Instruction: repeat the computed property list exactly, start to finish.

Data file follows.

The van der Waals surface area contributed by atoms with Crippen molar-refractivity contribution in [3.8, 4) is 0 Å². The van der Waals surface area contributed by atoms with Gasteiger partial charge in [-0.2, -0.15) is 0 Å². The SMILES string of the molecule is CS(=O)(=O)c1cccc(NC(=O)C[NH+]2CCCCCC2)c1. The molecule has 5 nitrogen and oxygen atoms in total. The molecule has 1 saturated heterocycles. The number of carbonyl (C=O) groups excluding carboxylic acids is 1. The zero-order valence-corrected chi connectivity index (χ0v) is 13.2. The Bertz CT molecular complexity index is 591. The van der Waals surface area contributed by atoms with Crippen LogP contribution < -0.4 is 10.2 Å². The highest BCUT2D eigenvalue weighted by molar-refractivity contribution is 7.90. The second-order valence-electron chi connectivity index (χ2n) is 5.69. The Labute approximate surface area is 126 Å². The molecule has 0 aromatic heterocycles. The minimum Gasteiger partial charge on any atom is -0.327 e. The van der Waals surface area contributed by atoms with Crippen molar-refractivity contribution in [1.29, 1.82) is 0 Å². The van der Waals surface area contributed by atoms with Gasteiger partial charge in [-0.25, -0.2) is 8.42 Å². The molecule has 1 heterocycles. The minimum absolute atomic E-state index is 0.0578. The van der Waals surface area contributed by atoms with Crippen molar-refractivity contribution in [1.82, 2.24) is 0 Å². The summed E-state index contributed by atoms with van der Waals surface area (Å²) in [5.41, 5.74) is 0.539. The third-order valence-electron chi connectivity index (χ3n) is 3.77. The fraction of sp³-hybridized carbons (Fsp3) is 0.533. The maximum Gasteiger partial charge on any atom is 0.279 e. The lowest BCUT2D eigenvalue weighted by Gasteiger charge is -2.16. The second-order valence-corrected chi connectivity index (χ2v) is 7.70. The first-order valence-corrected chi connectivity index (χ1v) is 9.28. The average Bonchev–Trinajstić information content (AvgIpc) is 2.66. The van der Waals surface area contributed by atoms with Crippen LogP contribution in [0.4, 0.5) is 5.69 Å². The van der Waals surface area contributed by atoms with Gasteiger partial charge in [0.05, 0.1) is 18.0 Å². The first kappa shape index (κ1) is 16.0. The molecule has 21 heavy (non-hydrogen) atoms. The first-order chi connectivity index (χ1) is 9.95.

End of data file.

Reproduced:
The van der Waals surface area contributed by atoms with Crippen molar-refractivity contribution in [3.8, 4) is 0 Å². The van der Waals surface area contributed by atoms with Gasteiger partial charge in [-0.2, -0.15) is 0 Å². The SMILES string of the molecule is CS(=O)(=O)c1cccc(NC(=O)C[NH+]2CCCCCC2)c1. The molecule has 5 nitrogen and oxygen atoms in total. The molecule has 1 saturated heterocycles. The number of carbonyl (C=O) groups excluding carboxylic acids is 1. The zero-order valence-corrected chi connectivity index (χ0v) is 13.2. The Bertz CT molecular complexity index is 591. The van der Waals surface area contributed by atoms with Crippen LogP contribution < -0.4 is 10.2 Å². The highest BCUT2D eigenvalue weighted by molar-refractivity contribution is 7.90. The second-order valence-electron chi connectivity index (χ2n) is 5.69. The Labute approximate surface area is 126 Å². The molecule has 0 aromatic heterocycles. The minimum Gasteiger partial charge on any atom is -0.327 e. The van der Waals surface area contributed by atoms with Crippen molar-refractivity contribution in [1.29, 1.82) is 0 Å². The van der Waals surface area contributed by atoms with Gasteiger partial charge in [-0.25, -0.2) is 8.42 Å². The molecule has 1 heterocycles. The minimum absolute atomic E-state index is 0.0578. The van der Waals surface area contributed by atoms with Crippen molar-refractivity contribution in [1.82, 2.24) is 0 Å². The summed E-state index contributed by atoms with van der Waals surface area (Å²) in [5.41, 5.74) is 0.539. The third-order valence-electron chi connectivity index (χ3n) is 3.77. The fraction of sp³-hybridized carbons (Fsp3) is 0.533. The maximum Gasteiger partial charge on any atom is 0.279 e. The lowest BCUT2D eigenvalue weighted by Gasteiger charge is -2.16. The second-order valence-corrected chi connectivity index (χ2v) is 7.70. The first-order valence-corrected chi connectivity index (χ1v) is 9.28. The average Bonchev–Trinajstić information content (AvgIpc) is 2.66. The van der Waals surface area contributed by atoms with Crippen LogP contribution in [0.4, 0.5) is 5.69 Å². The van der Waals surface area contributed by atoms with Gasteiger partial charge in [0.05, 0.1) is 18.0 Å². The first kappa shape index (κ1) is 16.0. The molecule has 21 heavy (non-hydrogen) atoms. The first-order chi connectivity index (χ1) is 9.95.